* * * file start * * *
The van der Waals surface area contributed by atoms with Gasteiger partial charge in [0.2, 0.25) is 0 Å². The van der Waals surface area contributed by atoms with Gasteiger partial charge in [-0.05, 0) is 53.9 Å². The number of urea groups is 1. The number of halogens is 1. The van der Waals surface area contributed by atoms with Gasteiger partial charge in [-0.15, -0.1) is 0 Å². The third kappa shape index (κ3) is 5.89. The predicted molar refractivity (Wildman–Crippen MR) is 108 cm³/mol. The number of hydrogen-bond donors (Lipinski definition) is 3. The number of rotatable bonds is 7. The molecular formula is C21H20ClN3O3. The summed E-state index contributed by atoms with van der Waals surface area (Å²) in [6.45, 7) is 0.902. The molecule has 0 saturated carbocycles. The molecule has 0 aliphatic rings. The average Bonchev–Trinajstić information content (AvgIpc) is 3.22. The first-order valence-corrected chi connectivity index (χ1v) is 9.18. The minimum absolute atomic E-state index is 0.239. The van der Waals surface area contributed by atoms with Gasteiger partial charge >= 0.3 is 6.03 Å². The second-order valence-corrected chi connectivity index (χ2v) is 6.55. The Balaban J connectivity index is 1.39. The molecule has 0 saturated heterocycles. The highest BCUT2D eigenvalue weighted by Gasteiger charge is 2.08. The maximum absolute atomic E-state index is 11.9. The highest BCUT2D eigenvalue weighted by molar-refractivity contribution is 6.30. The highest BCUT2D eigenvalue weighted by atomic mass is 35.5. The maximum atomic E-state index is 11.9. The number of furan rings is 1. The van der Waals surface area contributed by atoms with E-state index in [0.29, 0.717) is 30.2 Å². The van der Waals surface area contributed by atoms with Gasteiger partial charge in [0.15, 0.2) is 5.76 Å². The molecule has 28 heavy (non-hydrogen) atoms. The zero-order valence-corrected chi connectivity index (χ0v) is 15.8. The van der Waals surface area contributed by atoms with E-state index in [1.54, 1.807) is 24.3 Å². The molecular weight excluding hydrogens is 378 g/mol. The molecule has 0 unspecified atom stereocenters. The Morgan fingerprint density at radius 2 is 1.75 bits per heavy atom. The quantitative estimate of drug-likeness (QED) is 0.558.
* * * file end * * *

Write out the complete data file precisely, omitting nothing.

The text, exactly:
The van der Waals surface area contributed by atoms with Gasteiger partial charge in [0.2, 0.25) is 0 Å². The van der Waals surface area contributed by atoms with Gasteiger partial charge in [-0.05, 0) is 53.9 Å². The number of urea groups is 1. The number of halogens is 1. The van der Waals surface area contributed by atoms with Gasteiger partial charge in [-0.15, -0.1) is 0 Å². The third kappa shape index (κ3) is 5.89. The predicted molar refractivity (Wildman–Crippen MR) is 108 cm³/mol. The number of hydrogen-bond donors (Lipinski definition) is 3. The number of rotatable bonds is 7. The molecular formula is C21H20ClN3O3. The summed E-state index contributed by atoms with van der Waals surface area (Å²) in [6.45, 7) is 0.902. The molecule has 0 saturated carbocycles. The molecule has 0 aliphatic rings. The average Bonchev–Trinajstić information content (AvgIpc) is 3.22. The first-order valence-corrected chi connectivity index (χ1v) is 9.18. The minimum absolute atomic E-state index is 0.239. The van der Waals surface area contributed by atoms with Gasteiger partial charge >= 0.3 is 6.03 Å². The second-order valence-corrected chi connectivity index (χ2v) is 6.55. The Balaban J connectivity index is 1.39. The molecule has 0 saturated heterocycles. The highest BCUT2D eigenvalue weighted by Gasteiger charge is 2.08. The maximum absolute atomic E-state index is 11.9. The highest BCUT2D eigenvalue weighted by molar-refractivity contribution is 6.30. The highest BCUT2D eigenvalue weighted by atomic mass is 35.5. The maximum atomic E-state index is 11.9. The number of furan rings is 1. The van der Waals surface area contributed by atoms with E-state index in [0.29, 0.717) is 30.2 Å². The van der Waals surface area contributed by atoms with Gasteiger partial charge in [0.15, 0.2) is 5.76 Å². The molecule has 28 heavy (non-hydrogen) atoms. The zero-order valence-corrected chi connectivity index (χ0v) is 15.8. The van der Waals surface area contributed by atoms with E-state index in [1.54, 1.807) is 24.3 Å². The molecular weight excluding hydrogens is 378 g/mol. The molecule has 0 unspecified atom stereocenters. The Morgan fingerprint density at radius 2 is 1.75 bits per heavy atom. The quantitative estimate of drug-likeness (QED) is 0.558.